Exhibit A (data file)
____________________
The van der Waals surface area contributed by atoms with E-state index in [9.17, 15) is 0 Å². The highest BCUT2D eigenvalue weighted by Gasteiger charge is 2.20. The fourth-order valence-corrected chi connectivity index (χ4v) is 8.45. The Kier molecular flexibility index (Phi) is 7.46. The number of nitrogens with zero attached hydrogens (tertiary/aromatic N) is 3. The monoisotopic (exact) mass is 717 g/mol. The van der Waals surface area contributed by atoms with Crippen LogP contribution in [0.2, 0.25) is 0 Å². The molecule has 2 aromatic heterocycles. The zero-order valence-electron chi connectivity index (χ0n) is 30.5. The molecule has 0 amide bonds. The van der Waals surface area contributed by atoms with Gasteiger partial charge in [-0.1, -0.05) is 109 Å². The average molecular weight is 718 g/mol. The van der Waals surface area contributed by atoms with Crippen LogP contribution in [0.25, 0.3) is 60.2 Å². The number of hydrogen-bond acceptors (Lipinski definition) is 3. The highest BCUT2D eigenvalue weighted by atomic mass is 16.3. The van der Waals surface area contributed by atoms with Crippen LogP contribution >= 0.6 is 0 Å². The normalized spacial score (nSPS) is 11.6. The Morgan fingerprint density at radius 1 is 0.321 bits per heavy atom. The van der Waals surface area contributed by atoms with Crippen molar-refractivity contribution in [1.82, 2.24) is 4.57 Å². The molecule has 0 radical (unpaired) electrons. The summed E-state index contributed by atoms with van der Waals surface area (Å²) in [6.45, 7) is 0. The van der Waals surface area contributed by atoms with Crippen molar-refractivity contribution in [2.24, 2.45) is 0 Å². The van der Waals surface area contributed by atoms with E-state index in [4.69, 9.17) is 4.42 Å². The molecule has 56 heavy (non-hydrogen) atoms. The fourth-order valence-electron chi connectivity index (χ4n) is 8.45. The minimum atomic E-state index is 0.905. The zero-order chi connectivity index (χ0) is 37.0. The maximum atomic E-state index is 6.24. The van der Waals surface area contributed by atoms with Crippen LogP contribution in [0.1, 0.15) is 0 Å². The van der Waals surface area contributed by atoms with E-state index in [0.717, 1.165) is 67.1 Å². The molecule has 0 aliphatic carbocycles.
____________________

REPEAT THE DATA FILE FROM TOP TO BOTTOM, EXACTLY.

The van der Waals surface area contributed by atoms with E-state index in [9.17, 15) is 0 Å². The highest BCUT2D eigenvalue weighted by Gasteiger charge is 2.20. The fourth-order valence-corrected chi connectivity index (χ4v) is 8.45. The Kier molecular flexibility index (Phi) is 7.46. The number of nitrogens with zero attached hydrogens (tertiary/aromatic N) is 3. The monoisotopic (exact) mass is 717 g/mol. The van der Waals surface area contributed by atoms with Crippen LogP contribution in [0.2, 0.25) is 0 Å². The molecule has 2 aromatic heterocycles. The zero-order valence-electron chi connectivity index (χ0n) is 30.5. The molecule has 0 amide bonds. The van der Waals surface area contributed by atoms with Gasteiger partial charge in [-0.1, -0.05) is 109 Å². The average molecular weight is 718 g/mol. The van der Waals surface area contributed by atoms with Crippen LogP contribution in [0.25, 0.3) is 60.2 Å². The number of hydrogen-bond acceptors (Lipinski definition) is 3. The highest BCUT2D eigenvalue weighted by atomic mass is 16.3. The van der Waals surface area contributed by atoms with Crippen LogP contribution >= 0.6 is 0 Å². The normalized spacial score (nSPS) is 11.6. The Morgan fingerprint density at radius 1 is 0.321 bits per heavy atom. The van der Waals surface area contributed by atoms with Crippen molar-refractivity contribution in [1.82, 2.24) is 4.57 Å². The molecule has 0 radical (unpaired) electrons. The summed E-state index contributed by atoms with van der Waals surface area (Å²) in [6.45, 7) is 0. The van der Waals surface area contributed by atoms with Crippen molar-refractivity contribution in [2.24, 2.45) is 0 Å². The van der Waals surface area contributed by atoms with E-state index in [4.69, 9.17) is 4.42 Å². The molecule has 56 heavy (non-hydrogen) atoms. The fourth-order valence-electron chi connectivity index (χ4n) is 8.45. The minimum atomic E-state index is 0.905. The zero-order chi connectivity index (χ0) is 37.0. The maximum atomic E-state index is 6.24. The van der Waals surface area contributed by atoms with Crippen LogP contribution in [0.1, 0.15) is 0 Å². The van der Waals surface area contributed by atoms with E-state index in [0.717, 1.165) is 67.1 Å². The molecule has 0 aliphatic carbocycles.